The Driving Forces of Energy-Related CO2 Emissions in the United States: A Decomposition Analysis

  •  Thomas R. Sadler    
  •  Schuyler B. Bucher    
  •  Dikssha Sehgal    


This paper uses the logarithmic mean Divisia index (LMDI) approach to decomposition analysis to identify the factors that influence changes in carbon dioxide (CO2) emissions in the United States.  The LMDI approach decomposes CO2 emissions into specific determinants.  The data set includes the 50 states plus the District of Columbia from 1998 – 2018.  The five factors that influence the change in CO2 emissions include the emissions per unit of fossil fuel consumption, share of fossil fuels in total energy consumption, energy intensity, GDP per capita, and population.  The results indicate that, during the 20-year period, CO2 emissions declined in 36 states plus the District of Columbia.  The reduction in energy intensity served as the most important factor in the change of CO2 emissions, offsetting 63 percent of the effects of per capita GDP and population.  From the perspective of climate change, the importance of a change in energy intensity demonstrates the effectiveness of a decrease in primary energy consumption per unit of GDP.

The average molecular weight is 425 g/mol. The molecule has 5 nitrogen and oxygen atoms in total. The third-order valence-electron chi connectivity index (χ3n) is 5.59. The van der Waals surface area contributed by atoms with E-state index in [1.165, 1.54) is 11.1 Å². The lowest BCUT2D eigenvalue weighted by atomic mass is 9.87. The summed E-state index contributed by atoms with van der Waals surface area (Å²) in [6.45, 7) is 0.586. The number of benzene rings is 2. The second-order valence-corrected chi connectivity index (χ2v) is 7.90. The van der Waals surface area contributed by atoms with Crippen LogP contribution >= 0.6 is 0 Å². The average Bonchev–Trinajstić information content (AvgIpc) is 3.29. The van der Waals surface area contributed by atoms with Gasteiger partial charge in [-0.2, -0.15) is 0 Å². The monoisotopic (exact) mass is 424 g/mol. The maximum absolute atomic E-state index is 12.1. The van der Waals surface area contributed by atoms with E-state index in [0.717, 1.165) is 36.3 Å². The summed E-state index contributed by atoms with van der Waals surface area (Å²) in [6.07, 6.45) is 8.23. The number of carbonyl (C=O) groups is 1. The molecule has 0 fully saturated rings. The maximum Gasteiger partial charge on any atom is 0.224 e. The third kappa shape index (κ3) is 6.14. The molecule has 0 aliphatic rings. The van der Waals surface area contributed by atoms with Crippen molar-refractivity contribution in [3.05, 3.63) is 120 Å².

This work is licensed under a Creative Commons Attribution 4.0 License.
  • ISSN(Print): 1927-0569
  • ISSN(Online): 1927-0577
  • Started: 2011
  • Frequency: semiannual

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